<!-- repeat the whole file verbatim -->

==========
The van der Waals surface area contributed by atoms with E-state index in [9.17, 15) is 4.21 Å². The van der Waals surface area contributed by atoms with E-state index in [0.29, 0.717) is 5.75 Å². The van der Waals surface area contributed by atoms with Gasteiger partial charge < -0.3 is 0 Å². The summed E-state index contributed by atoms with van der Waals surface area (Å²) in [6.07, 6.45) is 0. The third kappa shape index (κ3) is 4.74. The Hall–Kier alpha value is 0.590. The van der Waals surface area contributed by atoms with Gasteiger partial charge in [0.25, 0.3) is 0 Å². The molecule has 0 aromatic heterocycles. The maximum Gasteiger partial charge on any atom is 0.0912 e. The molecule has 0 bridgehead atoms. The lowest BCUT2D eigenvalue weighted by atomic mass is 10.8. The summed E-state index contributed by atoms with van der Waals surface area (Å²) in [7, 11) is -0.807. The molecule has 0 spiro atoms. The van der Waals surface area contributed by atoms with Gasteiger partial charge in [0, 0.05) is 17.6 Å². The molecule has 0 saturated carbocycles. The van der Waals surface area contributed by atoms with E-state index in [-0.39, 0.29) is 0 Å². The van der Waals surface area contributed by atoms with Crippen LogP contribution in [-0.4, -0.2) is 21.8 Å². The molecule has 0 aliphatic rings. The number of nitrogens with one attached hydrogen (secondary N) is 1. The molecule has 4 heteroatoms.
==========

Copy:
The van der Waals surface area contributed by atoms with E-state index in [9.17, 15) is 4.21 Å². The van der Waals surface area contributed by atoms with E-state index in [0.29, 0.717) is 5.75 Å². The van der Waals surface area contributed by atoms with Gasteiger partial charge < -0.3 is 0 Å². The summed E-state index contributed by atoms with van der Waals surface area (Å²) in [6.07, 6.45) is 0. The third kappa shape index (κ3) is 4.74. The Hall–Kier alpha value is 0.590. The van der Waals surface area contributed by atoms with Gasteiger partial charge in [0.25, 0.3) is 0 Å². The molecule has 0 aromatic heterocycles. The maximum Gasteiger partial charge on any atom is 0.0912 e. The molecule has 0 bridgehead atoms. The lowest BCUT2D eigenvalue weighted by atomic mass is 10.8. The summed E-state index contributed by atoms with van der Waals surface area (Å²) in [7, 11) is -0.807. The molecule has 0 spiro atoms. The van der Waals surface area contributed by atoms with Gasteiger partial charge in [0, 0.05) is 17.6 Å². The molecule has 0 saturated carbocycles. The van der Waals surface area contributed by atoms with E-state index in [-0.39, 0.29) is 0 Å². The van der Waals surface area contributed by atoms with Crippen LogP contribution in [-0.4, -0.2) is 21.8 Å². The molecule has 0 aliphatic rings. The number of nitrogens with one attached hydrogen (secondary N) is 1. The molecule has 4 heteroatoms.